3. Mark Dever writes of Christian optimism, particulary the Christian hope of resurrection.
4. Justin Taylor interviews John Ensor, an important person in the pregnancy support movement.
6. Al Mohler and Susan Jacoby participate in an online debate, Has Organized Religion Done More Harm than Good?
7. Timmy Brister reviews the speakers at Union University’s Baptist Identity conference. As one who couldn’t be there, I’m thankful for Timmy’s excellent blogging.
If you come across someone who wonders whether or not human beings are totally depraved, hand them a copy of this book. Night is a short book describing Wiesel’s year in Auschwitz and Buchenwald.
The book begins with Wiesel’s family living peacefully in Transylvania during the later years of World War II. Trouble seems distant though rumors abound. The Jewish community in Sighet continues to live and love just as before. Wiesel tells about a devout Jewish man who had witnessed the horrors of a concentration camp and escaped. Upon arrival in the village, he began to warn everyone of the impending danger. But the villagers scoffed at his warnings. They did not believe that humans were capable of such evil. Even after the Jews were moved to the ghetto, Wiesel describes his family as still hoping and trusting that nothing worse would take place.
Then, the concentration camp. Wiesel describes in horrific detail the “chimney,” – the place where Jews (even babies) were thrown alive into a blazing fire. Wiesel rebels against God. He refuses to fast on Jewish holy days. He questions the existence of God. The human evil of Auschwitz is too overwhelming to comprehend. Wiesel claims that human words cannot express the suffering he experienced.
Throughout the narrative, Wiesel expresses shock and dismay at the evil of his persecutors. But intermingled into his account is his surprise at his own depravity manifested in his basest instincts. His recollections are littered with regret, with anger, and remorse.
Wiesel’s account forces the reader wrestle with questions about human depravity, God’s sovereignty, the …
Today is Ash Wednesday, the beginning of Lent, a time that Christians historically have used to prepare for the upcoming Easter celebrations. For me and Corina, this is our third year of commemorating the Lenten season by adopting a Lenten “fast.”
I know that Lent is not kept by most evangelicals, and that’s okay. There’s no Scripture passage forbidding it or advocating it, so whether one decides to prepare for Easter in this manner is left to one’s conscience. Still, while fasting during Lent may not mandated by Scripture, the discipline of fasting is. Jesus’ instructions on fasting presuppose and reinforce the discipline. (After all, He says, “When you fast,” not if.) It’s true that, as with any spiritual discipline, there can be a tendency towards excess and legalism. But as I look at American evangelicalism today, I hardly think that we are suffering from too much fasting.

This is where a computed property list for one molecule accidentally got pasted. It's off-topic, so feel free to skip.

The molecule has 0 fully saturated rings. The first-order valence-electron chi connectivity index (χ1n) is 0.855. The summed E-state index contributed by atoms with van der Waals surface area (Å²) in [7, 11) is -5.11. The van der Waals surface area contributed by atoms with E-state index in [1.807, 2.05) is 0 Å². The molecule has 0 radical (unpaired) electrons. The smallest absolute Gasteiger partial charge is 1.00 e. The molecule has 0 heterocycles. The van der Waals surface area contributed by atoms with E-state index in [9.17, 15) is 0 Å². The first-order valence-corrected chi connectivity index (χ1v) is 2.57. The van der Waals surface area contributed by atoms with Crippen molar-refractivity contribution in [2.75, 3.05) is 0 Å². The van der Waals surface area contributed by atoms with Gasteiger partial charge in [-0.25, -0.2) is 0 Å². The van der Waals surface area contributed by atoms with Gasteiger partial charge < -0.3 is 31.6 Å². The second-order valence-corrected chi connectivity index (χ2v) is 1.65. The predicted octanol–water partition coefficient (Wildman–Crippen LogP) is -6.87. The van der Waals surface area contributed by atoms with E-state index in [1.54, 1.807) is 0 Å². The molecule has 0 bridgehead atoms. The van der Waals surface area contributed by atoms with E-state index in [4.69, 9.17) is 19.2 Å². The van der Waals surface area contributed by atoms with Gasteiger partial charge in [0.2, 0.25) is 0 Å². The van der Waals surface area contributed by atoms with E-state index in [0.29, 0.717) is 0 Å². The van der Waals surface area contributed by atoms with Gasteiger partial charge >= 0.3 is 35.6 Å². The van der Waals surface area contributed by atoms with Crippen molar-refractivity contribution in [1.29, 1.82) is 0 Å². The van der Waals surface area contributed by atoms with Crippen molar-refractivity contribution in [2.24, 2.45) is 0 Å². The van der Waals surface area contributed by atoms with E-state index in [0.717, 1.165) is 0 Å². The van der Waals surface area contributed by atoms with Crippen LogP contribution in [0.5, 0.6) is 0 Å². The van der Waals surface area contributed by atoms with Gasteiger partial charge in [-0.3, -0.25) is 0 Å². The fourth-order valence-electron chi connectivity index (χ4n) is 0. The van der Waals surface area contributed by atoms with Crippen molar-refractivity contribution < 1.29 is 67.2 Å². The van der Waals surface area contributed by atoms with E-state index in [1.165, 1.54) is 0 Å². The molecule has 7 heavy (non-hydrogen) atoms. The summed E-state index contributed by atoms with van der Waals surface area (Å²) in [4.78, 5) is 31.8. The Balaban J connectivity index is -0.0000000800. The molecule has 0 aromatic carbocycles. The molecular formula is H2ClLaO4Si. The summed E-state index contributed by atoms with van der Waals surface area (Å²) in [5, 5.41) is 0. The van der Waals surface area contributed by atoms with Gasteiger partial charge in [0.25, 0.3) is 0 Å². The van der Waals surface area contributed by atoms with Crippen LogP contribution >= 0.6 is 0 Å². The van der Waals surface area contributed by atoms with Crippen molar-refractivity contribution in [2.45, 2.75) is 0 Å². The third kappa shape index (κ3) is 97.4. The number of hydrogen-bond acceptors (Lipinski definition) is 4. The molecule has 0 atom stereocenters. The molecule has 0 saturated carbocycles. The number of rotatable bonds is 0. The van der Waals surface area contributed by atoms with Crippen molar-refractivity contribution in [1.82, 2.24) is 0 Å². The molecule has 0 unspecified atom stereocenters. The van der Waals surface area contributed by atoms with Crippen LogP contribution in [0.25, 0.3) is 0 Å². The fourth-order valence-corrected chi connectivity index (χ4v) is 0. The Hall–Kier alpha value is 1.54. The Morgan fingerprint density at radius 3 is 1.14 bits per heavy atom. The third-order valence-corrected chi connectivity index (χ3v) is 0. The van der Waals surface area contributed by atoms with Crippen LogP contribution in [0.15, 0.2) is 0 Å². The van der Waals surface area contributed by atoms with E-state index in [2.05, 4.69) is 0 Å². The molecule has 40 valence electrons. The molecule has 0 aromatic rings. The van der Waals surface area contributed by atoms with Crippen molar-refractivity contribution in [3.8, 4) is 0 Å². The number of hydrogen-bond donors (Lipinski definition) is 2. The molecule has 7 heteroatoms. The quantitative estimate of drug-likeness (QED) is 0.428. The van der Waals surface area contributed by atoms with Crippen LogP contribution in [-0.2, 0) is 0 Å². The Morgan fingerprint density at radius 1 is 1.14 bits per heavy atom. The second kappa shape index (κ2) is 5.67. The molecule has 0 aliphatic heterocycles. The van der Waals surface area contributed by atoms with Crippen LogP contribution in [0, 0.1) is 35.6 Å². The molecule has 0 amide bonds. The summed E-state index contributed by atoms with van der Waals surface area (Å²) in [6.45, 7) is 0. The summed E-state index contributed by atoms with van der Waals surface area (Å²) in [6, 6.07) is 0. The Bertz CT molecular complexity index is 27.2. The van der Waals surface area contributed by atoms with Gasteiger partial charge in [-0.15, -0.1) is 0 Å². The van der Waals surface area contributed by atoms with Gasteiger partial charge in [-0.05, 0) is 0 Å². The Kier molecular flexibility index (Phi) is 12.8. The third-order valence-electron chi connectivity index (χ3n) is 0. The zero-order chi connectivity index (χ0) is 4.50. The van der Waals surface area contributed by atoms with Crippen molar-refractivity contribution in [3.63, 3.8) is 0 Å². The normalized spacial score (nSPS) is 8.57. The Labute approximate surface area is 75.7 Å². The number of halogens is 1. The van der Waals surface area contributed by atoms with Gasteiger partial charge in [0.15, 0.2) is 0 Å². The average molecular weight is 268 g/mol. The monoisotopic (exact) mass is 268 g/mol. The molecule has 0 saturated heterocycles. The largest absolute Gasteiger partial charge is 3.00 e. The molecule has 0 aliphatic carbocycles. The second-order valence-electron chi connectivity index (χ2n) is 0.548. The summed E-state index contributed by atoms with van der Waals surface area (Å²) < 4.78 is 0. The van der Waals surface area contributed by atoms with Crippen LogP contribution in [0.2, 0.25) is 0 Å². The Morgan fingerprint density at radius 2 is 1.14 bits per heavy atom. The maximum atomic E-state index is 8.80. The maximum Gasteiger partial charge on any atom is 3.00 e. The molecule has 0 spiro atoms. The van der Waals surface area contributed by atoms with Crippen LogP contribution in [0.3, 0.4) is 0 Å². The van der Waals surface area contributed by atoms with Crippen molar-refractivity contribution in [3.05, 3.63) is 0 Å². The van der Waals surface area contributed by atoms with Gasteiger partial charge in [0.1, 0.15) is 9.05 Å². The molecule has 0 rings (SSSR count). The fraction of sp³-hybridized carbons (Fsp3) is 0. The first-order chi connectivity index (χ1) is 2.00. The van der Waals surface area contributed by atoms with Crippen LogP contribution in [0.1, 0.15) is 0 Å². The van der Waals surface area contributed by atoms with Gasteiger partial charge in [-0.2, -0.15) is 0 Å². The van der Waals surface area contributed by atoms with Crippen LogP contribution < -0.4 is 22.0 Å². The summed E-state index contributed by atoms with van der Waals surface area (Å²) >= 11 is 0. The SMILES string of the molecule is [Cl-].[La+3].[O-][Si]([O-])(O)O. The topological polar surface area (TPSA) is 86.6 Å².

This season serves as a time of reflection upon the sufferings of Christ. It is a season of repentance, a time of dying to self that anticipates new life on the other side, just like the last days of winter anticipate the arrival of Spring.
The Lenten fast we have put together in previous years (and which we will seek to keep this year too) is symbolic in nature. During this season, we refrain from drinking anything other than water. Everytime we forego a soft drink or glass of juice and settle for a glass of water, we remember that Jesus is the One who provides us with living …
Ben Witherington, author and New Testament scholar, writes about his recent visit to a Question & Answer session with Rob Bell. Despite his affinity for Rob, Witherington critiques Bell’s answer to the question of homosexuality as “evasive… disturbing… and unbiblical.” In fact, it was Rob’s reluctance to make any pronouncement on this issue that seems to have disturbed Witherington the most.
What are we seeing here? Just a few years ago, I remember Rob addressing the issue of homosexuality in a sermon and being very clear about the need for deliverance from homosexuality as a sin. Has Rob turned a corner in his theology? It sounds like he is following Brian McLaren, who has famously refused to give a clear answer to this question.
Wayne Grudem writes about a “slippery slope” towards liberalism, and he takes a lot of flack for employing that over-used metaphor. Usually, he is speaking of denominations that begin to play loose with their doctrine of Scripture, accept the ordination of women as pastors, and then eventually meander down a path that ends with a full embrace of homosexuality and homosexual unions.
Grudem’s study of denominational trajectories seems to be taking place in a few short years within the life of this young, talented preacher from Michigan. A few years ago, Rob began speaking of the Bible as a “human book,” and shied away from clearly defining his views on the trustworthiness and inspiration of all Scripture being divine. Then, he led his church to …